PORTSMOUTH, Va. — Rep. Michele Bachmann — who said before dropping out of the Republican presidential race that Mitt Romney could not beat President Obama — endorsed the former Massachusetts governor Thursday, the latest sign the GOP is uniting around its presumptive nominee.
The Minnesota congresswoman campaigned with Mr. Romney in southeastern Virginia, a day after former House Speaker Newt Gingrich officially announced his exit from the race, and a day before Mr. Romney is scheduled to meet privately with former Sen. Rick Santorum of Pennsylvania, once his chief rival in the GOP primary contest.
"President Barack Obama, President Mitt Romney — you decide. Very easy," Mrs. Bachmann told supporters in Portsmouth, Va. "This isn't personal. This is about having a performance review after three-and-a-half years."
Mr. Romney was introduced by Gov. Bob McDonnell, a possible vice-presidential pick who said Mrs. Bachmann's official backing is "going to mean a tremendous amount for [Mr. Romney's] campaign."
Political endorsements are often mere formalities, but the blessing from Mrs. Bachmann, a fiery tea party darling and rock-solid conservative, could help to dissipate the often-cited criticism from the right that Mr. Romney is too moderate.
President Obama, Mr. Romney's general election opponent, may be driving Republican unity as much or more than the GOP nominee. Mr. McDonnell said the shape of the country is a far cry from what the president had promised when he campaigned on "hope and change" in 2008.
"We have recession and division and malaise," said Mr. McDonnell. "Right now, we have a surplus in Washington — yes, that's true. A surplus of rhetoric and a deficit of results."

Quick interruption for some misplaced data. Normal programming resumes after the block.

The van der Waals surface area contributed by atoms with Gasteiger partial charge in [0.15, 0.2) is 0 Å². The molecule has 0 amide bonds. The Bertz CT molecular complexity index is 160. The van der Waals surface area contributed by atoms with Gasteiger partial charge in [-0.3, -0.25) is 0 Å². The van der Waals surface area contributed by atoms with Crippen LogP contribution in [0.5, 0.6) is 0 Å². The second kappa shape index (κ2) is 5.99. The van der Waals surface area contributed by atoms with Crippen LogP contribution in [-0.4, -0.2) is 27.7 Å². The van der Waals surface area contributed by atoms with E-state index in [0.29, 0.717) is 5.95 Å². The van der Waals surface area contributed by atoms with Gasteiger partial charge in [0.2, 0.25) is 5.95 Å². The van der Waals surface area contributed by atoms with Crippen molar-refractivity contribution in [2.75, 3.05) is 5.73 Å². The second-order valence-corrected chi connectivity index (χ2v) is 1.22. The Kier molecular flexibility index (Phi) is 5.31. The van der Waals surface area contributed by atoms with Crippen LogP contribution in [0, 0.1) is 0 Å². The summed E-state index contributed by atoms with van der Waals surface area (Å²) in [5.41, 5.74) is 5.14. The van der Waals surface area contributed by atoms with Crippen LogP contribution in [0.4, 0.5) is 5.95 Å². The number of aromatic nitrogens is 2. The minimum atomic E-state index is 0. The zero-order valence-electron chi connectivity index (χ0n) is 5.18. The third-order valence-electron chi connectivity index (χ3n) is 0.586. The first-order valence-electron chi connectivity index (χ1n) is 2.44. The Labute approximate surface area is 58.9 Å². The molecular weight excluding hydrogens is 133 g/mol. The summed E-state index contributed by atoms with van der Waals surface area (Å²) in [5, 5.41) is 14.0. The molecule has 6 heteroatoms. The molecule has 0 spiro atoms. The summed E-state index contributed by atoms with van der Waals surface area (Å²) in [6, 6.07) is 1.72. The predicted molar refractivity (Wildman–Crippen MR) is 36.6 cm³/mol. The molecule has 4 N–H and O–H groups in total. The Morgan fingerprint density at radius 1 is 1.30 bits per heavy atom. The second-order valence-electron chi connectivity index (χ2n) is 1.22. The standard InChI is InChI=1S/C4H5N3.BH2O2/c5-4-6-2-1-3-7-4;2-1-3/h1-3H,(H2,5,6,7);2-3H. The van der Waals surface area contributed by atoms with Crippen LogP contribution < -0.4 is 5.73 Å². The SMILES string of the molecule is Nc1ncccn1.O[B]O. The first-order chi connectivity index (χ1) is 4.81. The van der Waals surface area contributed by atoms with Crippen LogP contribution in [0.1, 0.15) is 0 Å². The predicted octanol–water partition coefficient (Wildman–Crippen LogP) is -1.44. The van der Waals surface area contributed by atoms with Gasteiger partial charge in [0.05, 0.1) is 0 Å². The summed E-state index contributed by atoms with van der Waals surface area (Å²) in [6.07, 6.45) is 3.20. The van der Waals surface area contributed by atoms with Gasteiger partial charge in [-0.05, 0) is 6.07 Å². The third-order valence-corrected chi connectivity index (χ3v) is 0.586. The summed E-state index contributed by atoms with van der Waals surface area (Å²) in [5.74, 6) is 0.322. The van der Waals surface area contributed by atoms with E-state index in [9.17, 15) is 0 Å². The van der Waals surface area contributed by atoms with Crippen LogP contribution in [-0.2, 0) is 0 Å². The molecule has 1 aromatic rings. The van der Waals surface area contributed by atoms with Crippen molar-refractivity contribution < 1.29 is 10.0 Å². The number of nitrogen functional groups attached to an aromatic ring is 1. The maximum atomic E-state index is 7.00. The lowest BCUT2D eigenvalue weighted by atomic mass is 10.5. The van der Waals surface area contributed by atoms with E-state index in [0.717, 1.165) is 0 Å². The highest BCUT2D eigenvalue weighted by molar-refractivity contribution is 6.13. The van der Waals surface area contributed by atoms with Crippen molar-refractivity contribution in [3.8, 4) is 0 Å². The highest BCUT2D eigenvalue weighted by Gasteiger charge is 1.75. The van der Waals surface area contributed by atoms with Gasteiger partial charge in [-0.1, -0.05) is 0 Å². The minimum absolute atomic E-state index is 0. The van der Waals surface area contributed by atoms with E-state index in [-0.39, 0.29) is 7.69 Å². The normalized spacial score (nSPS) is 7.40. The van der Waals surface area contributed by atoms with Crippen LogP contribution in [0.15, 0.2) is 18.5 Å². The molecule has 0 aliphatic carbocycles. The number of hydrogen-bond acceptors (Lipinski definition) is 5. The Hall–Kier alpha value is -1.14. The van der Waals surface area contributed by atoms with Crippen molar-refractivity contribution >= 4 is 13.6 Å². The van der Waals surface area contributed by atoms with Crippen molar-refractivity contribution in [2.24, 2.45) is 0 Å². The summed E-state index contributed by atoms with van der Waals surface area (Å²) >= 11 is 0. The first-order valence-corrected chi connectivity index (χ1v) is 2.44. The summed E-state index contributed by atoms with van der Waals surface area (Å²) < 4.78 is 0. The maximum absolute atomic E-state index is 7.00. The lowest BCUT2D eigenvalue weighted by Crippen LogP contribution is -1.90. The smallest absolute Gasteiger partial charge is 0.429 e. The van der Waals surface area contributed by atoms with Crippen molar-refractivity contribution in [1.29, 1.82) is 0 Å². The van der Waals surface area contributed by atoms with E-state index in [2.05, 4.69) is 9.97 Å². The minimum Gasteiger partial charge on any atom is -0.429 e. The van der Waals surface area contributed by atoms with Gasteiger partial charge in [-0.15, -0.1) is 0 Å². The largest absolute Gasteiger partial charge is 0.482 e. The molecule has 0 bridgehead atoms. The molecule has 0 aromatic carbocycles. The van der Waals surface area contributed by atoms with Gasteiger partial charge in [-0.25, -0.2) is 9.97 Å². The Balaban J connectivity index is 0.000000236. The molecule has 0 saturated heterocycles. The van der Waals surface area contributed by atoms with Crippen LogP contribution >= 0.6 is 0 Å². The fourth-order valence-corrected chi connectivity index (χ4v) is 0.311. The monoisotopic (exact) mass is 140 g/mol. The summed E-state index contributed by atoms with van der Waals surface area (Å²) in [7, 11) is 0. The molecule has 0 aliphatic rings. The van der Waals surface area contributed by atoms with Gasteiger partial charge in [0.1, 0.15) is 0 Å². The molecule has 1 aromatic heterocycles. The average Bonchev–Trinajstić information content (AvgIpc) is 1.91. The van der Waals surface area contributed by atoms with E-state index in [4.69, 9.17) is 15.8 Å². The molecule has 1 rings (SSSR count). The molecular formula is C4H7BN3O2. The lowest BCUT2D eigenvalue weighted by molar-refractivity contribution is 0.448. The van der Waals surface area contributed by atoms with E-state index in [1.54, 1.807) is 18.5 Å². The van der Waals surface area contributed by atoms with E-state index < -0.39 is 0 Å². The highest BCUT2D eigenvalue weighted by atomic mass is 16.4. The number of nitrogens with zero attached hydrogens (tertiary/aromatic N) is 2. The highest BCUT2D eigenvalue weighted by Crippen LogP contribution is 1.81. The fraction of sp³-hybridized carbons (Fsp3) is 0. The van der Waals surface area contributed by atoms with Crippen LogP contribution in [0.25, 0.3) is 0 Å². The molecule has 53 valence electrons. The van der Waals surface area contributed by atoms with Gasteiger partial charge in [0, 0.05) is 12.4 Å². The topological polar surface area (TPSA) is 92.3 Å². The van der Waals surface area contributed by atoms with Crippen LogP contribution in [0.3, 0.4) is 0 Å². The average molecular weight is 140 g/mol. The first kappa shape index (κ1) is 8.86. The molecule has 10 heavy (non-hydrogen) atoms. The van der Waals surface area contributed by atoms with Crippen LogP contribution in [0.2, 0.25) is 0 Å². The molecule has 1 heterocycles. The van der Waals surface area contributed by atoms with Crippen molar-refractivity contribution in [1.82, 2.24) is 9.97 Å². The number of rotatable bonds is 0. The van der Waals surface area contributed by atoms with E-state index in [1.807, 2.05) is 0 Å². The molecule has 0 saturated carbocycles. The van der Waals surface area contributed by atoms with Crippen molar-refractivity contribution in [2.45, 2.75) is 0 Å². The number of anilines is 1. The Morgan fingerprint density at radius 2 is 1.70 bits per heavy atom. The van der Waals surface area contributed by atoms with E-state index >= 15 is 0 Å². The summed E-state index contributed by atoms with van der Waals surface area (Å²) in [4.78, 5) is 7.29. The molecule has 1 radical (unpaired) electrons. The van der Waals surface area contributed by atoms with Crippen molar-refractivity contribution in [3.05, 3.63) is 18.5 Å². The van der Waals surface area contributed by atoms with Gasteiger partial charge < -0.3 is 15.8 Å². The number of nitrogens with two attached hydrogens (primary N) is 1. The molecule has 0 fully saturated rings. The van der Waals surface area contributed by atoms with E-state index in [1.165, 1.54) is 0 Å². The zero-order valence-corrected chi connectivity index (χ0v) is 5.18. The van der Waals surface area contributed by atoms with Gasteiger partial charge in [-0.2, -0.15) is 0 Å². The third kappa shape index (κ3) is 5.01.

All three slammed Mr. Obama's energy policies, and Mr. McDonnell and Mr. Romney also keyed on the military — a major employer in veteran-rich Hampton Roads.
One promise that Mr. Obama has kept, Mr. Romney said, was a pledge to make energy more expensive.
"His policies have made it harder for us to use our own energy resources," he said.
He said Virginians could expect a blame game and plenty of excuses from Mr. Obama during his official re-election campaign kickoff Saturday, which will include an appearance with first lady Michelle Obama at Virginia Commonwealth University.
Mr. Obama will visit Virginia on Friday as well, when he is scheduled to appear at Washington-Lee High School in Arlington County to talk about college affordability.
The endorsement from Ms. Bachmann and appearance by Mr. McDonnell did not go unnoticed by the Democratic National Committee, which is out with a new ad that includes Mr. Romney and Mrs. Bachmann talking about defunding Planned Parenthood. The ad also makes reference to a controversial bill signed by Mr. McDonnell this year that will require women to undergo ultrasound imaging before they have an abortion.
"Romney. Bachmann. McDonnell," says the ad. "Turning back the clock on women's health."
Mr. McDonnell also appeared with Mr. Romney at a fundraiser in Arlington on Wednesday evening, and Mr. Romney had campaigned in Northern Virginia earlier on Wednesday.
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